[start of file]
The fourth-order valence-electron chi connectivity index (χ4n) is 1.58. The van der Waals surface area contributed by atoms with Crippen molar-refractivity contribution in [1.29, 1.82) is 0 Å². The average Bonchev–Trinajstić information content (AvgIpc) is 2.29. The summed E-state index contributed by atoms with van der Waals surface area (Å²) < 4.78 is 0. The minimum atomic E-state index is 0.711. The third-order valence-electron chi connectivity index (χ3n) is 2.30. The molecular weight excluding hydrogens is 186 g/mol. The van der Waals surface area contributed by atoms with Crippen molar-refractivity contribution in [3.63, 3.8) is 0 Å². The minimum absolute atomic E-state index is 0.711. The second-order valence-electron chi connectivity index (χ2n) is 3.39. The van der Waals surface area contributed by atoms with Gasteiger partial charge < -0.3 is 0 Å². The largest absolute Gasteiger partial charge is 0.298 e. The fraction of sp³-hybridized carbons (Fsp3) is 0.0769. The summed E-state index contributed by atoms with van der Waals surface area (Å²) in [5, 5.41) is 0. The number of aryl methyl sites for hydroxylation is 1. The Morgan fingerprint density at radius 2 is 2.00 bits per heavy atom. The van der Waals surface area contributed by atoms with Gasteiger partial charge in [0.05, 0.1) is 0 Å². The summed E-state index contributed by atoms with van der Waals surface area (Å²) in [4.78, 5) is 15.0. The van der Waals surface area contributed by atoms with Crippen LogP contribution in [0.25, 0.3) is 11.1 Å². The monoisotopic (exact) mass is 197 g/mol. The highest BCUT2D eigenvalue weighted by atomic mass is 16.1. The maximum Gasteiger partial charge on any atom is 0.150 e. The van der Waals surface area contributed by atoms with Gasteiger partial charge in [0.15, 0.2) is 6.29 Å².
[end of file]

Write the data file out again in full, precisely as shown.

The fourth-order valence-electron chi connectivity index (χ4n) is 1.58. The van der Waals surface area contributed by atoms with Crippen molar-refractivity contribution in [1.29, 1.82) is 0 Å². The average Bonchev–Trinajstić information content (AvgIpc) is 2.29. The summed E-state index contributed by atoms with van der Waals surface area (Å²) < 4.78 is 0. The minimum atomic E-state index is 0.711. The third-order valence-electron chi connectivity index (χ3n) is 2.30. The molecular weight excluding hydrogens is 186 g/mol. The van der Waals surface area contributed by atoms with Crippen molar-refractivity contribution in [3.63, 3.8) is 0 Å². The minimum absolute atomic E-state index is 0.711. The second-order valence-electron chi connectivity index (χ2n) is 3.39. The van der Waals surface area contributed by atoms with Gasteiger partial charge < -0.3 is 0 Å². The largest absolute Gasteiger partial charge is 0.298 e. The fraction of sp³-hybridized carbons (Fsp3) is 0.0769. The summed E-state index contributed by atoms with van der Waals surface area (Å²) in [5, 5.41) is 0. The number of aryl methyl sites for hydroxylation is 1. The Morgan fingerprint density at radius 2 is 2.00 bits per heavy atom. The van der Waals surface area contributed by atoms with Gasteiger partial charge in [0.05, 0.1) is 0 Å². The summed E-state index contributed by atoms with van der Waals surface area (Å²) in [4.78, 5) is 15.0. The van der Waals surface area contributed by atoms with Crippen LogP contribution in [0.25, 0.3) is 11.1 Å². The monoisotopic (exact) mass is 197 g/mol. The highest BCUT2D eigenvalue weighted by atomic mass is 16.1. The maximum Gasteiger partial charge on any atom is 0.150 e. The van der Waals surface area contributed by atoms with Gasteiger partial charge in [0.15, 0.2) is 6.29 Å².